Comments on an Intel Memory Model White Paper

A customer for ARCHTEST asked me to comment on the Intel(R) 64 Architecture Memory Ordering White Paper [INTEL07]. I found the document so interesting that I thought these observations might be of interest to a wider audience. Hence I am posting them here.

For an alternative analysis of the examples in the white paper see:

       Example      RAPA        ARCHTEST
                Theorem Page
        2.1       A7     154    http://www.mpdiag.com/analysis.html#t02
        2.2       A4     152    http://www.mpdiag.com/analysis.html#t04

        2.3.a     A5     152    http://www.mpdiag.com/analysis.html#t04
        2.3.b     A1     150    http://www.mpdiag.com/analysis.html#t08
 
        2.4                     http://www.mpdiag.com/analysis.html#t07
        2.5       A29    173    http://www.mpdiag.com/analysis.html#t05

        2.6       A36    180    http://www.mpdiag.com/analysis.html#t09
        2.7       A18    163    http://www.mpdiag.com/analysis.html#t06

Page 5.

This page is completely clear.

Page 6.

1. Instructions and memory accesses

In RAPA I identified two distinct meanings of the phrase "write atomic".

WA1. If two processors write to the same location in memory at the same time, the value of the result in memory will be the result written by one of the processors or by the other of the two processors. WA1 applies to a multiprocessing system without caches, where two processors can seek to modify the same operand in main storage at the same time.

Example. One processor writes '3'; the other writes '5'. The final result in memory will be either '3' or '5'; no other result is allowed.

WA2. If a processor writes to an operand, all copies of the operand will appear to change value at the same instant. Therefore, if two processors write to the same operand at the same time, all copies of the operand will appear to change to one of the values at the same instant, and then subsequently all copies will appear to change to the other value at the same (subsequent) instant. WA2 applies to a system with caches, where more than one copy of an operand can exist at a time.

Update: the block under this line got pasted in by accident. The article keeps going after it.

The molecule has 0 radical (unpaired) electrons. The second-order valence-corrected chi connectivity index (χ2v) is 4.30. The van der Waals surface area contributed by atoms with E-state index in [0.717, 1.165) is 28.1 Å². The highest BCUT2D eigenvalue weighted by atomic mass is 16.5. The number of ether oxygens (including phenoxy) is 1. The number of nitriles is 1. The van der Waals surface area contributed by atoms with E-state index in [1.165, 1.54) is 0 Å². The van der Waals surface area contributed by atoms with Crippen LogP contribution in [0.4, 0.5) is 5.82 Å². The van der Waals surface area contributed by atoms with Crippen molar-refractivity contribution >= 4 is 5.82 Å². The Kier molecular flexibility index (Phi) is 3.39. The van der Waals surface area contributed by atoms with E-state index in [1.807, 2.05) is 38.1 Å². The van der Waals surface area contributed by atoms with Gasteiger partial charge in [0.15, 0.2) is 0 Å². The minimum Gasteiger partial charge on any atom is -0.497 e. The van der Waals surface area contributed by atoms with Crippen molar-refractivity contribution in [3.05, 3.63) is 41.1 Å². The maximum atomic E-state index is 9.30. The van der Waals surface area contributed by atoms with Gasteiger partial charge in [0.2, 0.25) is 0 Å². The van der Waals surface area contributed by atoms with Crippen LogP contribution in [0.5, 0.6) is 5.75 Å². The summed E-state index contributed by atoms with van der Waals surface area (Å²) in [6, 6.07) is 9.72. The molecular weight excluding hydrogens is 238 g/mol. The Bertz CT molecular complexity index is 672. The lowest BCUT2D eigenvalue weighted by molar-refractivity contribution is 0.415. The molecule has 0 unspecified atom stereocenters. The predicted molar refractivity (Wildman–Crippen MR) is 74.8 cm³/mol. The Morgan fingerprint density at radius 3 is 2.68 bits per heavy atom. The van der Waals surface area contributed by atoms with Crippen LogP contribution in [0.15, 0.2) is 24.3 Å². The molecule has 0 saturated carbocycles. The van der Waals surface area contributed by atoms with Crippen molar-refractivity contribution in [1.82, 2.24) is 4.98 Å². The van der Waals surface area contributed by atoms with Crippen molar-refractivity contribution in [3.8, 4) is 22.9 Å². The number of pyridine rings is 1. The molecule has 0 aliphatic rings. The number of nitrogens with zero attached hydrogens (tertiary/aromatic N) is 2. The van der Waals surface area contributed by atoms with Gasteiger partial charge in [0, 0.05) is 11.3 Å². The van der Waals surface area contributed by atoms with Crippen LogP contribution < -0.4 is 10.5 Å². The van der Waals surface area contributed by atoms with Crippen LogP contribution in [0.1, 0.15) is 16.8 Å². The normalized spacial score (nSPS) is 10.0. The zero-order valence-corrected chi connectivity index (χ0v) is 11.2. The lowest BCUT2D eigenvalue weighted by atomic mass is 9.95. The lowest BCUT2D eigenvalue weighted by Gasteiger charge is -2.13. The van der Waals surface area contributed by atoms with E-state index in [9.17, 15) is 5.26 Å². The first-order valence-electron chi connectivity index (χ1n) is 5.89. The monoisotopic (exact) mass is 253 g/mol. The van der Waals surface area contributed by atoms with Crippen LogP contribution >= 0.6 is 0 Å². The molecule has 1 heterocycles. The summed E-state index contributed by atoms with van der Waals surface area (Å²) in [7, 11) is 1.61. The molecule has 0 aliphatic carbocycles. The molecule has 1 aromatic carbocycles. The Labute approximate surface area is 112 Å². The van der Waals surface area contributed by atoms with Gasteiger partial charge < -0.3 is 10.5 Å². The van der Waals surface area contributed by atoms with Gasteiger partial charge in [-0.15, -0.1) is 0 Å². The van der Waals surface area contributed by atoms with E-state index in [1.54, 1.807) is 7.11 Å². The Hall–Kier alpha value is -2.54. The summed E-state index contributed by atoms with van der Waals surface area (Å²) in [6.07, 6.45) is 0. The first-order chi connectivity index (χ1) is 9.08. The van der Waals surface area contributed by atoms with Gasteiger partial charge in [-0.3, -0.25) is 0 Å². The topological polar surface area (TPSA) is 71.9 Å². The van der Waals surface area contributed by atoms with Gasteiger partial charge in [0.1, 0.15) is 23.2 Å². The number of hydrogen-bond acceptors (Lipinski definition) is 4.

The four statements at the top of the page simply state the conditions under which WA1 can be counted on to hold.

The second paragraph is about WA2. The statement starting with, "All locked instructions . . ." can be parsed a couple of ways. What the authors intend to convey is that a locked instruction consists of a sequence of this form:

load1, load2, ..., store1, store2, ...

Loads occur first; stores occur last. The entire sequence appears to occur instantaneously. No other such sequence or instruction appears to occur at the same time. (The document doesn't exactly say this, but that is what is intended. See Item 7 on page 7.)

Page 7.

2. Memory ordering for write-back (WB) memory

Line 1. "coherent write-back (WB) memory" Is there noncoherent write-back memory? I don't think so. Therefore, saying "coherent write-back (WB) memory" communicates no information; it only raises questions.

Line 2. "WB memory is . . . ." This is an interesting effort to define "WB memory" in terms of what a higher-level language programmer would understand. But all the subsequent examples are in terms of assembly language programs. Better, I think, to stay all the way with discussions in terms of assembly language. Maybe just call WB memory main storage.

Lines 8-9. Older and younger instructions. Nice terminology.

Lines 12-13. "if all processors agree on their order of execution"

Intuitively this is clear. But only until someone asks what it means for processors to AGREE on the order of execution of instructions. Processors are not sentient.

In the paragraph beginning "Intel 64 memory ordering . . . ":